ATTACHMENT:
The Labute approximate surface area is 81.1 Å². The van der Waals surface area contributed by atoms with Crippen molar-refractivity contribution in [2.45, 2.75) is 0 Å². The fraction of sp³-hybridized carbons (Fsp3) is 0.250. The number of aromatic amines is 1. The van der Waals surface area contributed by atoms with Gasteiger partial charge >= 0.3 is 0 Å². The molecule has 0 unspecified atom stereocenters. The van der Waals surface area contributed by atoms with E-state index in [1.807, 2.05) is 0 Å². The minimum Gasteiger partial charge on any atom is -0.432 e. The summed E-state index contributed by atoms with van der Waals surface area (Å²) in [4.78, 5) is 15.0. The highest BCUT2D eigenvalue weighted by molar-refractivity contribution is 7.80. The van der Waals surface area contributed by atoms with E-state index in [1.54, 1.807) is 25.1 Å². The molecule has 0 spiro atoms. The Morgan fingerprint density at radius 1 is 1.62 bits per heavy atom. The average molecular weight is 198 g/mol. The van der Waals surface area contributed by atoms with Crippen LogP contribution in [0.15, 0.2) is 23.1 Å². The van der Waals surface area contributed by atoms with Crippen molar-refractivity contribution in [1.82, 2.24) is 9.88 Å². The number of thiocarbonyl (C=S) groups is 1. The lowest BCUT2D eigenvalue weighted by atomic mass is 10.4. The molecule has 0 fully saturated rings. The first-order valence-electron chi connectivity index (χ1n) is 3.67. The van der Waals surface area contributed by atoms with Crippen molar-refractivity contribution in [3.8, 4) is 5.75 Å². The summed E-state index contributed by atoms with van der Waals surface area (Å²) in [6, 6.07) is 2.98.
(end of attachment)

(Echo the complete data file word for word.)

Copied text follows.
The Labute approximate surface area is 81.1 Å². The van der Waals surface area contributed by atoms with Crippen molar-refractivity contribution in [2.45, 2.75) is 0 Å². The fraction of sp³-hybridized carbons (Fsp3) is 0.250. The number of aromatic amines is 1. The van der Waals surface area contributed by atoms with Gasteiger partial charge >= 0.3 is 0 Å². The molecule has 0 unspecified atom stereocenters. The van der Waals surface area contributed by atoms with E-state index in [1.807, 2.05) is 0 Å². The minimum Gasteiger partial charge on any atom is -0.432 e. The summed E-state index contributed by atoms with van der Waals surface area (Å²) in [4.78, 5) is 15.0. The highest BCUT2D eigenvalue weighted by molar-refractivity contribution is 7.80. The van der Waals surface area contributed by atoms with E-state index in [1.54, 1.807) is 25.1 Å². The molecule has 0 spiro atoms. The Morgan fingerprint density at radius 1 is 1.62 bits per heavy atom. The average molecular weight is 198 g/mol. The van der Waals surface area contributed by atoms with Crippen LogP contribution in [0.15, 0.2) is 23.1 Å². The van der Waals surface area contributed by atoms with Crippen molar-refractivity contribution in [1.82, 2.24) is 9.88 Å². The number of thiocarbonyl (C=S) groups is 1. The lowest BCUT2D eigenvalue weighted by atomic mass is 10.4. The molecule has 0 fully saturated rings. The first-order valence-electron chi connectivity index (χ1n) is 3.67. The van der Waals surface area contributed by atoms with Crippen molar-refractivity contribution in [3.8, 4) is 5.75 Å². The summed E-state index contributed by atoms with van der Waals surface area (Å²) in [6, 6.07) is 2.98.